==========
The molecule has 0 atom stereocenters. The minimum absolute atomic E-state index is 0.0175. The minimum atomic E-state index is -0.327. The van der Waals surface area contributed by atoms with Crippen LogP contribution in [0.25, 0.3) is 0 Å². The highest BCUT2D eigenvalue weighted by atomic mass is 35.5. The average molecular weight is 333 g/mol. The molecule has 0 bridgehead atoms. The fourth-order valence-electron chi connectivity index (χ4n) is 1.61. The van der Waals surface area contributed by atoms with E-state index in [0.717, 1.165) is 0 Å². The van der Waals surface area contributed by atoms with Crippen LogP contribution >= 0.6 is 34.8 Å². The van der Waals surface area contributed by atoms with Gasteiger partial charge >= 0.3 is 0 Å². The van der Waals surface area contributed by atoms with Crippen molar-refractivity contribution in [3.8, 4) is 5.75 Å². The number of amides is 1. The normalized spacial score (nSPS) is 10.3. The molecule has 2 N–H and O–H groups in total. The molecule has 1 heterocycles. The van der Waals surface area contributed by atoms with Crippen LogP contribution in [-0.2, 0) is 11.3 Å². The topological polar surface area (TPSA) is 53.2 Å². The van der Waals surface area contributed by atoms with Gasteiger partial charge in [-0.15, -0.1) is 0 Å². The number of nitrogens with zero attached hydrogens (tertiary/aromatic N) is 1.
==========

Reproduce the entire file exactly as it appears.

The molecule has 0 atom stereocenters. The minimum absolute atomic E-state index is 0.0175. The minimum atomic E-state index is -0.327. The van der Waals surface area contributed by atoms with Crippen LogP contribution in [0.25, 0.3) is 0 Å². The highest BCUT2D eigenvalue weighted by atomic mass is 35.5. The average molecular weight is 333 g/mol. The molecule has 0 bridgehead atoms. The fourth-order valence-electron chi connectivity index (χ4n) is 1.61. The van der Waals surface area contributed by atoms with E-state index in [0.717, 1.165) is 0 Å². The van der Waals surface area contributed by atoms with Crippen LogP contribution >= 0.6 is 34.8 Å². The van der Waals surface area contributed by atoms with Gasteiger partial charge >= 0.3 is 0 Å². The van der Waals surface area contributed by atoms with Crippen molar-refractivity contribution in [3.8, 4) is 5.75 Å². The number of amides is 1. The normalized spacial score (nSPS) is 10.3. The molecule has 2 N–H and O–H groups in total. The molecule has 1 heterocycles. The van der Waals surface area contributed by atoms with Crippen LogP contribution in [-0.2, 0) is 11.3 Å². The topological polar surface area (TPSA) is 53.2 Å². The van der Waals surface area contributed by atoms with Gasteiger partial charge in [-0.15, -0.1) is 0 Å². The number of nitrogens with zero attached hydrogens (tertiary/aromatic N) is 1.